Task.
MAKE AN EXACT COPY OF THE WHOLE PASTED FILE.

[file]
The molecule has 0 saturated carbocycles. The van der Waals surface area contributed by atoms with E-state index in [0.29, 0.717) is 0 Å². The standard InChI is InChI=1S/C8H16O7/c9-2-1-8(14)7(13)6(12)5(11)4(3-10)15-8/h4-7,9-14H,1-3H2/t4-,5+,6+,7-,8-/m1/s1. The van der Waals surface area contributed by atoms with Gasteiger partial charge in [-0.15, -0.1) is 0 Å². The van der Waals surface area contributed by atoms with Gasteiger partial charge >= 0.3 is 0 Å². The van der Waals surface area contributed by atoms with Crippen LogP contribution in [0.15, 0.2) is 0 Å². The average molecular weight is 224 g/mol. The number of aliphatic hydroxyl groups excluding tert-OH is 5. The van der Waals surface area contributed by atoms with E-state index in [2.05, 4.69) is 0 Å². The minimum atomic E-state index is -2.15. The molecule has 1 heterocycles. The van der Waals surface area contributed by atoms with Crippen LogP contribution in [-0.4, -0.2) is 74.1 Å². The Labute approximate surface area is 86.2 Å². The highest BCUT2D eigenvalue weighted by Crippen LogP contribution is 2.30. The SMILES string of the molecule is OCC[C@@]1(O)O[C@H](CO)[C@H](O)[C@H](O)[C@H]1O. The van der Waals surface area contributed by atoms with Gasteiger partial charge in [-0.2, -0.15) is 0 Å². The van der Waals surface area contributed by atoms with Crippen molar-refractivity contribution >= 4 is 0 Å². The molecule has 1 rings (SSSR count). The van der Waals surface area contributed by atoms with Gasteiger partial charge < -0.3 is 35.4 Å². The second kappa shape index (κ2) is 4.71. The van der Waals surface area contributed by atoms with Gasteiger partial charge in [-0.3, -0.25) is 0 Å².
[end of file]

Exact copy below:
The molecule has 0 saturated carbocycles. The van der Waals surface area contributed by atoms with E-state index in [0.29, 0.717) is 0 Å². The standard InChI is InChI=1S/C8H16O7/c9-2-1-8(14)7(13)6(12)5(11)4(3-10)15-8/h4-7,9-14H,1-3H2/t4-,5+,6+,7-,8-/m1/s1. The van der Waals surface area contributed by atoms with Gasteiger partial charge in [-0.15, -0.1) is 0 Å². The van der Waals surface area contributed by atoms with Gasteiger partial charge >= 0.3 is 0 Å². The van der Waals surface area contributed by atoms with Crippen LogP contribution in [0.15, 0.2) is 0 Å². The average molecular weight is 224 g/mol. The number of aliphatic hydroxyl groups excluding tert-OH is 5. The van der Waals surface area contributed by atoms with E-state index in [2.05, 4.69) is 0 Å². The minimum atomic E-state index is -2.15. The molecule has 1 heterocycles. The van der Waals surface area contributed by atoms with Crippen LogP contribution in [-0.4, -0.2) is 74.1 Å². The Labute approximate surface area is 86.2 Å². The highest BCUT2D eigenvalue weighted by Crippen LogP contribution is 2.30. The SMILES string of the molecule is OCC[C@@]1(O)O[C@H](CO)[C@H](O)[C@H](O)[C@H]1O. The van der Waals surface area contributed by atoms with Gasteiger partial charge in [-0.2, -0.15) is 0 Å². The van der Waals surface area contributed by atoms with Crippen molar-refractivity contribution >= 4 is 0 Å². The molecule has 1 rings (SSSR count). The van der Waals surface area contributed by atoms with Gasteiger partial charge < -0.3 is 35.4 Å². The second kappa shape index (κ2) is 4.71. The van der Waals surface area contributed by atoms with Gasteiger partial charge in [-0.3, -0.25) is 0 Å².